Port Augusta is mopping up after four times its average January rainfall fell in one hour, while South Australia’s already-inundated far north braces for more thunderstorms and potential flash flooding.
From 8-9pm on Monday, Port Augusta had 51.6 millimetres of rain.
The city had a further 7.4 millimetres before 12.30am Tuesday, although the Bureau of Meteorology was forecasting only an additional 1.2 millimetres for Port Augusta for the remainder of the day.
State Emergency Service chief of staff Graeme Wynwood said his agency received 80 calls for assistance overnight.
“There were five swift water rescues, so vehicles that were trapped in some fast-running water,” he told ABC Radio this morning.
“As far as the damage is concerned, a lot of it was general damage to houses … but there were two houses that we’re aware of that the roofs collapsed in from water that got into the roof space.”
Port Augusta Mayor Brett Benbow said: “I’ve lived here all my life [and] I’ve never seen anything like it before.”
“I was down on the pergola and I walked back inside and heard this almighty rush of rain on the roof,” he said.
“I was standing outside … and I could not see five foot (1.5 metres) in front of me.
“To get that one big hit like that is very unusual, but fortunately though it all looks like it’s all subsided and it’s starting to dry away.
“Locally we’ve got a lot of road clean up to do because all the water pulled down all the dry branches and the bark.
“We did have localised flooding in the CBD area, I think there were three shops that received water there – I don’t think it was severe damage.”
Further north, the APY Lands also received a deluge, with Putkaja recording 101.6 millimetres of rain from 9am Monday to 4am Tuesday.
Oodnadatta also copped 53 millimetres in the 24 hours to 9am Tuesday.
Early on Tuesday, the weather bureau issued severe weather warnings and flood watch advice for possible “dangerous and life-threatening” flash flooding in SA’s north-east and north-west pastoral districts due to heavy rainfalls.
Marla, Coober Pedy, Moomba, Putkaja, Oodnadatta and Marree will cop the brunt of the storm.
Isolated rainfall totals in the next day could top 150 millimetres, according to the bureau, while six-hour rainfall totals between 40-70 millimetres were “likely”.
The BoM, however, revoked an earlier severe thunderstorm warning issued for the Flinders District.
Premier Steven Marshall said authorities remained “very concerned” about the rainfall forecast for the next 24-48 hours.
“We have had some extreme rainfall events overnight,” he said on Tuesday.
“These are dangerous conditions, there is really now no alternative but to say to people that you should be avoiding travel to the north of the state unless it’s absolutely imperative.
“People heading there are just exacerbating the problem for our state emergency service and SAPOL.”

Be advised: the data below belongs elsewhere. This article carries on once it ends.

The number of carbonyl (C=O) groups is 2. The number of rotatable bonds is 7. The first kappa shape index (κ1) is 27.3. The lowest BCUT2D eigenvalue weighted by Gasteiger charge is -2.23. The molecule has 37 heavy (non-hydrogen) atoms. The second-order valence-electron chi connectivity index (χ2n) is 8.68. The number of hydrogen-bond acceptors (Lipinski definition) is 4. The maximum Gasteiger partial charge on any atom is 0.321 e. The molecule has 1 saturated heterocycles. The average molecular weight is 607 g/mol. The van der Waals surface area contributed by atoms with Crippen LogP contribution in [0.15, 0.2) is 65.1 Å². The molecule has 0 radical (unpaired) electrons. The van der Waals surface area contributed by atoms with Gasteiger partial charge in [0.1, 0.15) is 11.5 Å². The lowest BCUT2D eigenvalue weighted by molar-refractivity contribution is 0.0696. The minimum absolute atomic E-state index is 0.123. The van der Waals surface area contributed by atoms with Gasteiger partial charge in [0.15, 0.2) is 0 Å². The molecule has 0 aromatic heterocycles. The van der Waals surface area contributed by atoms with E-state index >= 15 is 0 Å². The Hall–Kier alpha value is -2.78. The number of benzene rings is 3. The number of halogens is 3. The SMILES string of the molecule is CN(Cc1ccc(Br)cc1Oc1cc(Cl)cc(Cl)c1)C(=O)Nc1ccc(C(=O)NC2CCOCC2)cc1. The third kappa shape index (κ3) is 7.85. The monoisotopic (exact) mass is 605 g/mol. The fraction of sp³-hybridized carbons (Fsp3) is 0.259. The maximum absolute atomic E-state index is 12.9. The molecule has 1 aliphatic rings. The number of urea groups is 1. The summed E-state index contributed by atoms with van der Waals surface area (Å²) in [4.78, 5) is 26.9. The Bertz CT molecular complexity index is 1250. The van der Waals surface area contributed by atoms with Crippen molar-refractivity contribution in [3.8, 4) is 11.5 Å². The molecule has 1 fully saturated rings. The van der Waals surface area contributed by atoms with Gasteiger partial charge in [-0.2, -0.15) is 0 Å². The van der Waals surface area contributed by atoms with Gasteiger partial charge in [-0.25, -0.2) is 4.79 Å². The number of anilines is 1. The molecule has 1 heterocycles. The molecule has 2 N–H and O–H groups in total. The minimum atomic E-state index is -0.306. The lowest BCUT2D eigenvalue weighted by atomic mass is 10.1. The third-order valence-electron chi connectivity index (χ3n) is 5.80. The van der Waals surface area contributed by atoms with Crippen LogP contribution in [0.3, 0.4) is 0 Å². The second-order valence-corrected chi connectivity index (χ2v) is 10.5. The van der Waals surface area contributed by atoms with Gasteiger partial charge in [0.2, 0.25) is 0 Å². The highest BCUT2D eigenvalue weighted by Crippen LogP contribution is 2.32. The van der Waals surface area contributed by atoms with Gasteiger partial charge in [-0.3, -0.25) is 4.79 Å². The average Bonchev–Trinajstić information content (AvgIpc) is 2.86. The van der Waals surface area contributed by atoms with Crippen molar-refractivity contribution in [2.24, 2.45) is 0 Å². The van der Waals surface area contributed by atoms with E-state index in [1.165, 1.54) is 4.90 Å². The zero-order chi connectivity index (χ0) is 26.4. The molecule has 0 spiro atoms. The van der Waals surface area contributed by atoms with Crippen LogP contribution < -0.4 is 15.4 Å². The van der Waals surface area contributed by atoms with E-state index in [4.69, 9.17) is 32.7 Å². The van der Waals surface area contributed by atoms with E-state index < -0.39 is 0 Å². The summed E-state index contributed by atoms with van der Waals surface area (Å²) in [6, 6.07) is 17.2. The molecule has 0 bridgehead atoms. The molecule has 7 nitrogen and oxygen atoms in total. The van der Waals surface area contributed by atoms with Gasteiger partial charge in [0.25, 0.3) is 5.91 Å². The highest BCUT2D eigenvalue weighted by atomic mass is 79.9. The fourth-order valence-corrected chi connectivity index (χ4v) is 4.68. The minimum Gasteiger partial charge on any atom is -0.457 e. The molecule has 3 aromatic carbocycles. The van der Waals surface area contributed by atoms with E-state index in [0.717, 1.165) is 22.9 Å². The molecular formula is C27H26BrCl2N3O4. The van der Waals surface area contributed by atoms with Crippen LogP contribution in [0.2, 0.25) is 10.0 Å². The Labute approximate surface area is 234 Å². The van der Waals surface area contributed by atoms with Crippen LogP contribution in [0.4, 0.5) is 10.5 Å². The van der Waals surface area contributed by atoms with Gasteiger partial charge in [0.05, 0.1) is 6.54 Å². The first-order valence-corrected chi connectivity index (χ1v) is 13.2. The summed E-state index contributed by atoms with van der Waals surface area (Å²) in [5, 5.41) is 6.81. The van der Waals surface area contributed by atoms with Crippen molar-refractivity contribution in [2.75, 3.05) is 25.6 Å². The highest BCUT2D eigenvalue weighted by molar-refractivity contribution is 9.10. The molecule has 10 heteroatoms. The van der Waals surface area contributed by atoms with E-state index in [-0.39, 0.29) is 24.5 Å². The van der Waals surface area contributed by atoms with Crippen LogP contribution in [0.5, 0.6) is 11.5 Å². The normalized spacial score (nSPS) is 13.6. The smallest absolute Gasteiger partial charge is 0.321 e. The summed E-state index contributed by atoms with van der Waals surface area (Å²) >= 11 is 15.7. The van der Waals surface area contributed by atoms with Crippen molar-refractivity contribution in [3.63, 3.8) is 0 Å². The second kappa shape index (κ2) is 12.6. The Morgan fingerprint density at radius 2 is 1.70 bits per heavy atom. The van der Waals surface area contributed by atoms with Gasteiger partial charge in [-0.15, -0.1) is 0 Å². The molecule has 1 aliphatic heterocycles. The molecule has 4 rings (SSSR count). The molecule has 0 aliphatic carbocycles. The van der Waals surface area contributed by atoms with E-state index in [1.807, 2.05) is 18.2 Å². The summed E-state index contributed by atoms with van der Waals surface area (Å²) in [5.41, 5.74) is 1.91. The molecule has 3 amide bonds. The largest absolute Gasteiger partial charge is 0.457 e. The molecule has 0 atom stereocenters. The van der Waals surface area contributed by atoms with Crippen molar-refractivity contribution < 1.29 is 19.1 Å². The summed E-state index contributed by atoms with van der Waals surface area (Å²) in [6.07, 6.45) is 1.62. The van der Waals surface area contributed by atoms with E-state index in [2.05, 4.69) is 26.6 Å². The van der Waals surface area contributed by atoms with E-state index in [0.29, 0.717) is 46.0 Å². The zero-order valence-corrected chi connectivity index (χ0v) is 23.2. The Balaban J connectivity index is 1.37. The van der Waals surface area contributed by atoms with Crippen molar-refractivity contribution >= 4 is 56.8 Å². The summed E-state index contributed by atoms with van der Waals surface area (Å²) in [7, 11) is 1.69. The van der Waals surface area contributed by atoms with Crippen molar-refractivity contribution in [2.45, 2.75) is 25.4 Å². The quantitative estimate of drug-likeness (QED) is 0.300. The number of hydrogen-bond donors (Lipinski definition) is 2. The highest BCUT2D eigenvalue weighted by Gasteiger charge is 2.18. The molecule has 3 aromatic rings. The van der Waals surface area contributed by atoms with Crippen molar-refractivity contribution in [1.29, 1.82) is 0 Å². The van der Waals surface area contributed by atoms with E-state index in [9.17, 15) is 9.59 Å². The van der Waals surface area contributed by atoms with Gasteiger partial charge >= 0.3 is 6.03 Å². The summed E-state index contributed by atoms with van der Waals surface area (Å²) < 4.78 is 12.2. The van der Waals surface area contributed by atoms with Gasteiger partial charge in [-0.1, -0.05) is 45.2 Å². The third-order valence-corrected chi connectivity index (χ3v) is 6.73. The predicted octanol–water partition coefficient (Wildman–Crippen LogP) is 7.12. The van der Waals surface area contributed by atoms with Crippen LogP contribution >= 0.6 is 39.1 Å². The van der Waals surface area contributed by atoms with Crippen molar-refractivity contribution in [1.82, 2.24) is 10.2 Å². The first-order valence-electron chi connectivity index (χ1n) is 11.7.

The state government declared a major emergency on Friday in response to storms that hit the northern Eyre Peninsula two weekends ago and the Lower Eyre last Thursday.
An initial damage assessment from the Lower Eyre Peninsula Regional Council at the weekend found two houses had sustained water damage, four properties had shed damage and another 20 had yard and driveway damage.
Supply drops to continue for ‘foreseeable future’
Coober Pedy could remain cut off from the rest of South Australia for weeks as floodwaters continue to cause disruption to the state’s transport routes.
A 250-kilometre stretch of the Stuart Highway between Glendambo and Coober Pedy has been closed for more than a week, forcing freight trucks travelling between Adelaide and Darwin to complete a long detour.
Coober Pedy is also inaccessible from the east with floodwaters forcing the closure of roads serving the town from nearby Oodnadatta and William Creek.
Four RAAF flights carrying groceries and other essentials landed in Coober Pedy on Monday. Two more were scheduled for Tuesday.
Mr Marshall said the daily emergency flights would continue “for the foreseeable future”.
He also said the north-south and east-west rail corridors serving the SA-NT and SA-WA train routes would be interrupted “at least through until the 18th of February”.
The Australian Rail Track Corporation earlier said repair works are underway on more than 300 kilometres of track affected by flooding.
“Because of the extensive weather event, that included over 200 millimetres of rain in 24 hours in some areas, services from Adelaide to Perth and Darwin continue to be impacted,” a spokesperson for the agency said.
“Additional contractors are now on-site to assist ARTC crews and works include building access roads, ensuring supplies can get to damaged locations and supporting restoration works.
“We want to reassure our customers and the community that we will restore these links as quickly as possible.”
- This article first appeared in InDaily and is republished here with permission.